... because of financial difficulties of Germany, which created a situation that made the establishment of new Latin American credits undesirable.

American capitalism is faced with the deepening economic crisis within the United States. Since November 1929 a series of bank failures occurred. Factories, shop and mills are constantly throwing their workers out in the streets. Unemployment is increasing. More than 10,000,000 jobless. Hoover was compelled to admit greater increase of the army of the unemployed for the coming winter. In addition to this, we have the growing agrarian crisis in the “land of prosperity”. The poor farmers are compelled to sell their farm products below cost. They are unable to pay their mortgages and debts. Thousands of them are ruined and there is no prospect for relief.

But the capitalists themselves admit that in case of a “debt moratorium” for Latin America, it would not even contribute to a temporary solution of the crisis. Therefore, the question is raised of new investments and loans. These new loans may temporarily avert bankruptcy. They will enable some of the governments to make payments on the debts. But these payments will have to be extracted from a more intensified exploitation of the workers and peasants of these countries.

The Latin American governments of Cuba, Argentina, Chile, Mexico, Peru, Bolivia, etc. are already indebted of more than $ 2,000,000,000 which means a crushing burden of interests. Further loans will mean a tremendous increase of this burden upon the toiling masses.

The fundamental condition put before the governments in all cases is the promise and guarantee for the regular payments of the interests and sinking funds. This means more supervision and control by the foreign bankers and the extension of political domination by American imperialism. Increased taxation of the working class and, the masses of the totting peasantry, the poor and middle class of the city. For the working class it means in addition the slashing of their wages, increase of tie working day, speed up, lay offs, fascist terror against its organisations, etc.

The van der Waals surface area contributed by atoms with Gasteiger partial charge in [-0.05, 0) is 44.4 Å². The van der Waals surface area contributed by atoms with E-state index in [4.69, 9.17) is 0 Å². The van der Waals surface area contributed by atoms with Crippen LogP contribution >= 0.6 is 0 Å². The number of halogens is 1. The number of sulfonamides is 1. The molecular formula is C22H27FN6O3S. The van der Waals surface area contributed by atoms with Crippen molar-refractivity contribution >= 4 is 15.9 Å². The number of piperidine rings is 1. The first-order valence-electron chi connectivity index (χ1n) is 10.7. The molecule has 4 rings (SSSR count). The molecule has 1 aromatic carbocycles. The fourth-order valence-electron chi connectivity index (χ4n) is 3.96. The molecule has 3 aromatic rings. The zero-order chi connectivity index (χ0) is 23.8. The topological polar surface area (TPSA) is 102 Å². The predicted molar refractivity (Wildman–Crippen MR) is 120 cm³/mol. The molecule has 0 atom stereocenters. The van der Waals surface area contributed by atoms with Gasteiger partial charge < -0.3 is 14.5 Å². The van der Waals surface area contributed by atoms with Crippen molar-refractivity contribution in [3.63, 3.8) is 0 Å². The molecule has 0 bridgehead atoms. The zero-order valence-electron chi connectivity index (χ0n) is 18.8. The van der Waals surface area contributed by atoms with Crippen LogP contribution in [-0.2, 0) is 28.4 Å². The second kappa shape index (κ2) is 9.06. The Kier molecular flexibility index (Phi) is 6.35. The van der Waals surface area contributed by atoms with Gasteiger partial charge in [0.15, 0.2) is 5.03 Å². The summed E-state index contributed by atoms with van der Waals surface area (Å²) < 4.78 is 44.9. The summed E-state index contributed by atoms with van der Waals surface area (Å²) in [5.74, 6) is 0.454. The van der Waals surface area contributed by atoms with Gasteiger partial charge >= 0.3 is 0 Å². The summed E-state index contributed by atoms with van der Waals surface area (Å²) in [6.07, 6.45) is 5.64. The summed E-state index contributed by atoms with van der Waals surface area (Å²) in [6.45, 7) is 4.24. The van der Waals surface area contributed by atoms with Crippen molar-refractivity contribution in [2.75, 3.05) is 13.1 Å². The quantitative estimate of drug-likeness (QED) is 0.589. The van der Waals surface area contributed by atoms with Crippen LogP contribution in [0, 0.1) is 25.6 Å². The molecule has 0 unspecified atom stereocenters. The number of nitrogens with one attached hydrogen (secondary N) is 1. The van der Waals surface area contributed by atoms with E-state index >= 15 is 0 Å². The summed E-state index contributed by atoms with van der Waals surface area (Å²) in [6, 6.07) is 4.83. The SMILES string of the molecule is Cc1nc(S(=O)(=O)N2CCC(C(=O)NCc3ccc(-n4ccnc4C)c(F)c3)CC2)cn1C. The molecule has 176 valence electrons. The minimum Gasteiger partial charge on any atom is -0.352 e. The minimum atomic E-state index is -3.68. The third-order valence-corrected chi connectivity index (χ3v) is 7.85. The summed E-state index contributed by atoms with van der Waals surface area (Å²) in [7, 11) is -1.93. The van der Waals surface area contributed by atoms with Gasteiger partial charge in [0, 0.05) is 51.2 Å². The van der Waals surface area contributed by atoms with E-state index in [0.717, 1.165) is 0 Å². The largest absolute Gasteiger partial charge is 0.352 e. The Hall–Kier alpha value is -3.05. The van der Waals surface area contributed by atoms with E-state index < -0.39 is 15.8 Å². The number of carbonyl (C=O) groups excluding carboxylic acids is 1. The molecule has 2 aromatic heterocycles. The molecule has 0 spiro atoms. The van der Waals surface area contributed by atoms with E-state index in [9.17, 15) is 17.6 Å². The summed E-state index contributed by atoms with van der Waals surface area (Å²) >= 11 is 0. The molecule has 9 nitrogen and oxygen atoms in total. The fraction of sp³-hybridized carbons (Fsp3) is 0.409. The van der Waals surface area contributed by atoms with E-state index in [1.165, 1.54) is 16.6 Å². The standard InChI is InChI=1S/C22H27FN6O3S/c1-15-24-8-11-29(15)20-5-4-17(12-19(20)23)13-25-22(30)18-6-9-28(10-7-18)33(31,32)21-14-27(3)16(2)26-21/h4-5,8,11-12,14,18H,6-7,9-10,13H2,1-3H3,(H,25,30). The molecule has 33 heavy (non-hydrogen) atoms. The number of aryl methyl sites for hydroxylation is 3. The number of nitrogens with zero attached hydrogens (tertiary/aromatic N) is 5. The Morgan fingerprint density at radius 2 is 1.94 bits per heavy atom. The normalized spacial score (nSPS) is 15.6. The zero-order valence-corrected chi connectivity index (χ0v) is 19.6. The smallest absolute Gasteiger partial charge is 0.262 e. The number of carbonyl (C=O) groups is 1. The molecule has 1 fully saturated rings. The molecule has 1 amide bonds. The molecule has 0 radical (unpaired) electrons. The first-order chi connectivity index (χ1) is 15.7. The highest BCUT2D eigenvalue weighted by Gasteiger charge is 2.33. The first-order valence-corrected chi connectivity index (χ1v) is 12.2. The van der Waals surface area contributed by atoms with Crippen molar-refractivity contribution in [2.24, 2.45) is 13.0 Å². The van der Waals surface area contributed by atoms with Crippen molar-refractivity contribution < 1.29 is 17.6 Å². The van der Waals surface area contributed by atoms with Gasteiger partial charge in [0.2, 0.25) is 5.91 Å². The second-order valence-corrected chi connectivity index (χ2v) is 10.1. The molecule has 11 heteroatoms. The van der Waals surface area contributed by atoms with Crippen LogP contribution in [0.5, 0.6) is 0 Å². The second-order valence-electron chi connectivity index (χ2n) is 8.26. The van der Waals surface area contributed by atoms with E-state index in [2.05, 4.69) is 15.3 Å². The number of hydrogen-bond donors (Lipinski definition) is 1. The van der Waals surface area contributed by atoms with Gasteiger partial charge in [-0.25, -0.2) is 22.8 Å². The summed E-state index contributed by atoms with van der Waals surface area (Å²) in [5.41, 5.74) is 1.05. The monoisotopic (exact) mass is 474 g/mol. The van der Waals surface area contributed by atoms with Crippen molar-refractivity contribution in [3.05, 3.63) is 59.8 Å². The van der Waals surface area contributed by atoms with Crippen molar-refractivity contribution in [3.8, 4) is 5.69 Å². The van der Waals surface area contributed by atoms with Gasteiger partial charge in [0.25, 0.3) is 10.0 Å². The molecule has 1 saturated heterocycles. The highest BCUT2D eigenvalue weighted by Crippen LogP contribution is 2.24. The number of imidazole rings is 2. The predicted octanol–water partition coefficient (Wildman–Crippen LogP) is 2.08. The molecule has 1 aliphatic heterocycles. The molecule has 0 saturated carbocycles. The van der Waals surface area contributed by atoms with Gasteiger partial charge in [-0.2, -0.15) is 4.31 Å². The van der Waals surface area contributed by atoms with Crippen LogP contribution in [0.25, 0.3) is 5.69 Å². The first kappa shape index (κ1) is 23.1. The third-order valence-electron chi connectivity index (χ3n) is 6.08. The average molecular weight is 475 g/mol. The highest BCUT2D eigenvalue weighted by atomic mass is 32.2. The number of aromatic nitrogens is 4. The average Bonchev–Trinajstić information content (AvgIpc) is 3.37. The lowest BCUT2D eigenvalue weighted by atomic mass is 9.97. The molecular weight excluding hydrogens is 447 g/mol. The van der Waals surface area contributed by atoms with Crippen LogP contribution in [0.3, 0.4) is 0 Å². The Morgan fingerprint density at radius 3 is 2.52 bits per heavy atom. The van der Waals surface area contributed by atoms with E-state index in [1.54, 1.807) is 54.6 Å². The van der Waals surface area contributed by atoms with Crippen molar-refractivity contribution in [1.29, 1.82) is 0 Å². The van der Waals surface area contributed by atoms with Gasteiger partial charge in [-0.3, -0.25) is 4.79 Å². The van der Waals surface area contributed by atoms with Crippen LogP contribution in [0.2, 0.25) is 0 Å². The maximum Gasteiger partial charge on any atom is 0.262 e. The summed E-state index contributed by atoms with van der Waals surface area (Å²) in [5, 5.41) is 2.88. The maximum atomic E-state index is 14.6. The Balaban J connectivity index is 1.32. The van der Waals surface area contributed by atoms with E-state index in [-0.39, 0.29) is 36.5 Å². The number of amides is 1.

The Mexican Lamont-Montes de Oca Agreement provided for the reorganisation of the railroads through a loan extended by American bankers. The agreement was signed in July 1930. The agreement meant for the railroad workers a slash on their wages and lay offs. More than 1000 workers were discharged. The agreement was followed by a fascist Labour Code which prohibits and outlaws the strike action of the workers against the bourgeois-imperialist offensive. The Mexican bourgeoisie and the landlords, in alliance with American imperialism, have established a fascist dictatorship against the workers and peasants.

Yet, in spite of all the repressive measures, in spite of all the provisions of the agreement, the Mexican government was in default of the payment of $10,000,000 a few months ago.

The inflow of foreign capital in Latin America does not in any way contribute to the development of these countries, but on the contrary, retards their growth. Foreign capital monopolises the raw materials for foreign consumption and for the industries in the capitalist countries. Oil in Mexico, nitrates and copper in Chile, tin in Bolivia, etc. Chile, for instance, has rich deposits of metals to enable it to develop its home industries, but the policy of imperialism is to hinder the industrial development of the country and create a huge market for the consumption of the manufactured goods produced in the imperialist countries, such as United States and Great Britain. The imperialists consciously provide for the investment of their money in places where there is the greatest opportunity for them to extract huge interest, and help to maintain feudal relations in the village. If we see in some of these colonies or semi-colonies a more or less developed railway system in sections of the countries, it is because the railways serve as transportation of the raw materials monopolised by the imperialists.

The schemes for new loans to the Latin American governments will only permit the further penetration of imperialist robbery, will sharpen the fight between British and American bankers. The native bourgeoisie and landlords are only helping the imperialists. They are the native oppressors of the people.

The only possible solution to the crisis is the anti-imperialist agrarian revolution, a revolution of the workers and peasants, headed by the working class and led by the party of the proletariat. Only thus will the power of the landlords, capitalists and imperialists be broken. Only under a workers and peasants government will the masses put an end to their oppression and obtain their national and social freedom.